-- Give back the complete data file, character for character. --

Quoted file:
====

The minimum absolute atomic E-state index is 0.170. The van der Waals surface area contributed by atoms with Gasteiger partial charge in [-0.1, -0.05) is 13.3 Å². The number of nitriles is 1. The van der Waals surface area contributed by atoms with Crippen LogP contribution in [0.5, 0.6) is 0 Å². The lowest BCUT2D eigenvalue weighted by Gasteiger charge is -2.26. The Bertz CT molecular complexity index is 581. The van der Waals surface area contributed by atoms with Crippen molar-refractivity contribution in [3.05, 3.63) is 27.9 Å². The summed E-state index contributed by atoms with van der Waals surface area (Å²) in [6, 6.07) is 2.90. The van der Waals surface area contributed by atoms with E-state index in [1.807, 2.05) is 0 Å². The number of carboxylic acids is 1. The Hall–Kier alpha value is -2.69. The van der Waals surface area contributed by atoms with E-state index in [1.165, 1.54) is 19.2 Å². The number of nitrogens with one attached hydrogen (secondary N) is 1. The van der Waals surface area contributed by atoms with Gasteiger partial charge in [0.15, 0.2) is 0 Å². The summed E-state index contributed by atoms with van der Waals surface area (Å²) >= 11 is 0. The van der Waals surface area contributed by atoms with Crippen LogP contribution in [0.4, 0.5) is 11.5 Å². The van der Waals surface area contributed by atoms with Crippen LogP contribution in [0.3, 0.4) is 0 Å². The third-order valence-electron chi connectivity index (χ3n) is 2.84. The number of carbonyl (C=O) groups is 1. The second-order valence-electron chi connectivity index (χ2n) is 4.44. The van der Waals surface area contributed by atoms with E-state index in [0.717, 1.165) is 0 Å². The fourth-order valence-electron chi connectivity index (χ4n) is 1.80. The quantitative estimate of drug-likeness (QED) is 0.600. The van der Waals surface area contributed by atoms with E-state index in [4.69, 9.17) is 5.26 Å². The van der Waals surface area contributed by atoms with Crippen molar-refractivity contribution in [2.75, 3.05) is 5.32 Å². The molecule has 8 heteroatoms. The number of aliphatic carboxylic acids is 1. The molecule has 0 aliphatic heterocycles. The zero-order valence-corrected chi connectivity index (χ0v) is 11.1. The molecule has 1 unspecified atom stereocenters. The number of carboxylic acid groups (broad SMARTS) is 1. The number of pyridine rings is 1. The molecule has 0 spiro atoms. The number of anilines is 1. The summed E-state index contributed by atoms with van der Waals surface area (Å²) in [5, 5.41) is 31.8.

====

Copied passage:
The minimum absolute atomic E-state index is 0.170. The van der Waals surface area contributed by atoms with Gasteiger partial charge in [-0.1, -0.05) is 13.3 Å². The number of nitriles is 1. The van der Waals surface area contributed by atoms with Crippen LogP contribution in [0.5, 0.6) is 0 Å². The lowest BCUT2D eigenvalue weighted by Gasteiger charge is -2.26. The Bertz CT molecular complexity index is 581. The van der Waals surface area contributed by atoms with Crippen molar-refractivity contribution in [3.05, 3.63) is 27.9 Å². The summed E-state index contributed by atoms with van der Waals surface area (Å²) in [6, 6.07) is 2.90. The van der Waals surface area contributed by atoms with E-state index in [1.807, 2.05) is 0 Å². The number of carboxylic acids is 1. The Hall–Kier alpha value is -2.69. The van der Waals surface area contributed by atoms with E-state index in [1.165, 1.54) is 19.2 Å². The number of nitrogens with one attached hydrogen (secondary N) is 1. The van der Waals surface area contributed by atoms with Gasteiger partial charge in [0.15, 0.2) is 0 Å². The summed E-state index contributed by atoms with van der Waals surface area (Å²) >= 11 is 0. The van der Waals surface area contributed by atoms with Crippen LogP contribution in [0.4, 0.5) is 11.5 Å². The van der Waals surface area contributed by atoms with Crippen LogP contribution in [0.3, 0.4) is 0 Å². The third-order valence-electron chi connectivity index (χ3n) is 2.84. The number of carbonyl (C=O) groups is 1. The second-order valence-electron chi connectivity index (χ2n) is 4.44. The van der Waals surface area contributed by atoms with E-state index in [0.717, 1.165) is 0 Å². The fourth-order valence-electron chi connectivity index (χ4n) is 1.80. The quantitative estimate of drug-likeness (QED) is 0.600. The van der Waals surface area contributed by atoms with E-state index in [4.69, 9.17) is 5.26 Å². The van der Waals surface area contributed by atoms with Crippen molar-refractivity contribution in [2.75, 3.05) is 5.32 Å². The molecule has 8 heteroatoms. The number of aliphatic carboxylic acids is 1. The molecule has 0 aliphatic heterocycles. The zero-order valence-corrected chi connectivity index (χ0v) is 11.1. The molecule has 1 unspecified atom stereocenters. The number of carboxylic acid groups (broad SMARTS) is 1. The number of pyridine rings is 1. The molecule has 0 spiro atoms. The number of anilines is 1. The summed E-state index contributed by atoms with van der Waals surface area (Å²) in [5, 5.41) is 31.8.